Joy Cowley is a language and reading specialist who has written over 500 books for early readers. She lives in New Zealand.
The queen of barnyard clean returns after a 23-year hiatus, along with her mud-loving cow, pig and duck. Only this time, the farm animals aren't so tolerant of her scrubbing. " `Moo-moo!' `Ee-ee!' `Quack, quack, quack!' `Bye, Mrs. Wishy-Washy,/ mean old Mrs. Wishy-Washy./ We are leaving you/ and we won't be back.' " The three flee to the city ("where the barns are big," squeals the pig), end up getting into mischief (e.g., while looking for a meal in one such "barn [with] food on the dishes," a chef threatens to serve them up as "roast on toast") and they wind up in "animal jail." This new installment may lack the simple repetition of the original, but Cowley keeps this lengthier sequel easy enough for beginning readers, despite several tricky words (e.g., "stampede," "anxious," "doubt") sprinkled throughout the rhyming text. Fuller's bright ink-and-watercolor illustrations amplify the tale's humor. When the runaways end up in a hardware store, the artist imagines a comical chaos of upturned paint cans-fur and feathers erupting with splotches of color; the cow wears paint buckets on her front hooves while the pig sports a red pail for a hat. All the better for their plump, fuzzy slipper- and bandanna-wearing owner who comes to the rescue. She takes them home for a good wash, wrapping up an appealing story that resonates with the message: there's no place like home-baths and all. Ages 2-6. (May) Copyright 2003 Reed Business Information.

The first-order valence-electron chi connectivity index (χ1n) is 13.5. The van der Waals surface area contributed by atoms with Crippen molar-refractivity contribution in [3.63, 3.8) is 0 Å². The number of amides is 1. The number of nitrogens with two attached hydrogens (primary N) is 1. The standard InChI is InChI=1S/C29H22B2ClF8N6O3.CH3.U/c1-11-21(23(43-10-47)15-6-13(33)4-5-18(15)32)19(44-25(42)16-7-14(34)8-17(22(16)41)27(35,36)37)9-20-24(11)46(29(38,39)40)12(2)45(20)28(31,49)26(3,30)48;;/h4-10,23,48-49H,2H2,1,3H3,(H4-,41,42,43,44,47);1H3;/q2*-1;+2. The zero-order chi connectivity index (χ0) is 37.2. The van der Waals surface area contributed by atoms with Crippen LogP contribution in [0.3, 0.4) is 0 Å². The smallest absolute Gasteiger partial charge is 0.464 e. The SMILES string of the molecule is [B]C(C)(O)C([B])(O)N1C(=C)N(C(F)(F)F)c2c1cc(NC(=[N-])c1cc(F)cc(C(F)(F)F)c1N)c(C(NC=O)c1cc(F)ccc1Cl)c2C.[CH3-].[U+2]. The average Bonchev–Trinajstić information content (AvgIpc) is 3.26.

PreS-Gr 1-Young children may be acquainted with this jolly character from Mrs. Wishy-Washy (Philomel, 1999). True to her name, the woman loves to wash everything, including her farm creatures. Tired of the "old tin tub/where all the animals go for a scrub," Mrs. Wishy-Washy's pig, cow, and duck rebel and run off to a big city, but they find it "as wild as a farm stampede." They stumble into lots of trouble and end up, dirty and tearful, in the "animal jail" from which they are soon rescued. Fuller's bold, animated watercolor-and-ink illustrations feature humorous expressions on stout, rosy-cheeked humans and silly animals. This gently rhyming text with just the right amount of tension will be a splendid choice for storytimes and welcomed by beginning readers.-Lee Bock, Glenbrook Elementary School, Pulaski, WI Copyright 2003 Reed Business Information.